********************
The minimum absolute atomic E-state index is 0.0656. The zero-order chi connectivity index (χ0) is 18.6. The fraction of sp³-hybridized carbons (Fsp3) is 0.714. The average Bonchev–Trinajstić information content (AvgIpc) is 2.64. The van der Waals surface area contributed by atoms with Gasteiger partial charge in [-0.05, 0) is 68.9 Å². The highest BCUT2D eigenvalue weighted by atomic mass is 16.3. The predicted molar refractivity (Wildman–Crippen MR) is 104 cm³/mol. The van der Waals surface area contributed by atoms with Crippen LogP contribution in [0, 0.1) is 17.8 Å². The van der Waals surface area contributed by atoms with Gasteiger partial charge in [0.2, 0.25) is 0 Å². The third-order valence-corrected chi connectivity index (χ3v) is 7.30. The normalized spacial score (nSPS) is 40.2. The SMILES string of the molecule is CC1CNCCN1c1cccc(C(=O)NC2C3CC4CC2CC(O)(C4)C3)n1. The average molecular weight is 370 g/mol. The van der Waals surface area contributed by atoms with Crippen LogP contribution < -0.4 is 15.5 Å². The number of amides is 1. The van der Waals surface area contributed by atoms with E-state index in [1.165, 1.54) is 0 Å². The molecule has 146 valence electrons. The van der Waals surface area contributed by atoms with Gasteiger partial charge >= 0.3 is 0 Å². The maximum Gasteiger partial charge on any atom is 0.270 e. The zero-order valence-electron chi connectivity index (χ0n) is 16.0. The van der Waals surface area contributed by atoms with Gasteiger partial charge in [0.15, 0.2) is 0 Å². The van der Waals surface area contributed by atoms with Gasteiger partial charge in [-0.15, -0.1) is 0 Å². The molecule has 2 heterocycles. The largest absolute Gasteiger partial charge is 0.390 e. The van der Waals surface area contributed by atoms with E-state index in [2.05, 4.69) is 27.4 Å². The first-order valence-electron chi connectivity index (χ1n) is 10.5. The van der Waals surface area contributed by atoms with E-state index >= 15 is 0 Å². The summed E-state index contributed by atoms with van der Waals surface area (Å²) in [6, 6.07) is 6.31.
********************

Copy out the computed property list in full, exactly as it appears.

The minimum absolute atomic E-state index is 0.0656. The zero-order chi connectivity index (χ0) is 18.6. The fraction of sp³-hybridized carbons (Fsp3) is 0.714. The average Bonchev–Trinajstić information content (AvgIpc) is 2.64. The van der Waals surface area contributed by atoms with Gasteiger partial charge in [-0.05, 0) is 68.9 Å². The highest BCUT2D eigenvalue weighted by atomic mass is 16.3. The predicted molar refractivity (Wildman–Crippen MR) is 104 cm³/mol. The van der Waals surface area contributed by atoms with Crippen LogP contribution in [0, 0.1) is 17.8 Å². The van der Waals surface area contributed by atoms with Gasteiger partial charge in [0.2, 0.25) is 0 Å². The third-order valence-corrected chi connectivity index (χ3v) is 7.30. The normalized spacial score (nSPS) is 40.2. The SMILES string of the molecule is CC1CNCCN1c1cccc(C(=O)NC2C3CC4CC2CC(O)(C4)C3)n1. The average molecular weight is 370 g/mol. The van der Waals surface area contributed by atoms with Crippen LogP contribution < -0.4 is 15.5 Å². The number of amides is 1. The van der Waals surface area contributed by atoms with E-state index in [1.165, 1.54) is 0 Å². The molecule has 146 valence electrons. The van der Waals surface area contributed by atoms with Gasteiger partial charge >= 0.3 is 0 Å². The maximum Gasteiger partial charge on any atom is 0.270 e. The zero-order valence-electron chi connectivity index (χ0n) is 16.0. The van der Waals surface area contributed by atoms with Gasteiger partial charge in [0.15, 0.2) is 0 Å². The van der Waals surface area contributed by atoms with Gasteiger partial charge in [-0.15, -0.1) is 0 Å². The molecule has 2 heterocycles. The largest absolute Gasteiger partial charge is 0.390 e. The van der Waals surface area contributed by atoms with E-state index in [2.05, 4.69) is 27.4 Å². The first-order valence-electron chi connectivity index (χ1n) is 10.5. The van der Waals surface area contributed by atoms with E-state index >= 15 is 0 Å². The summed E-state index contributed by atoms with van der Waals surface area (Å²) in [6, 6.07) is 6.31.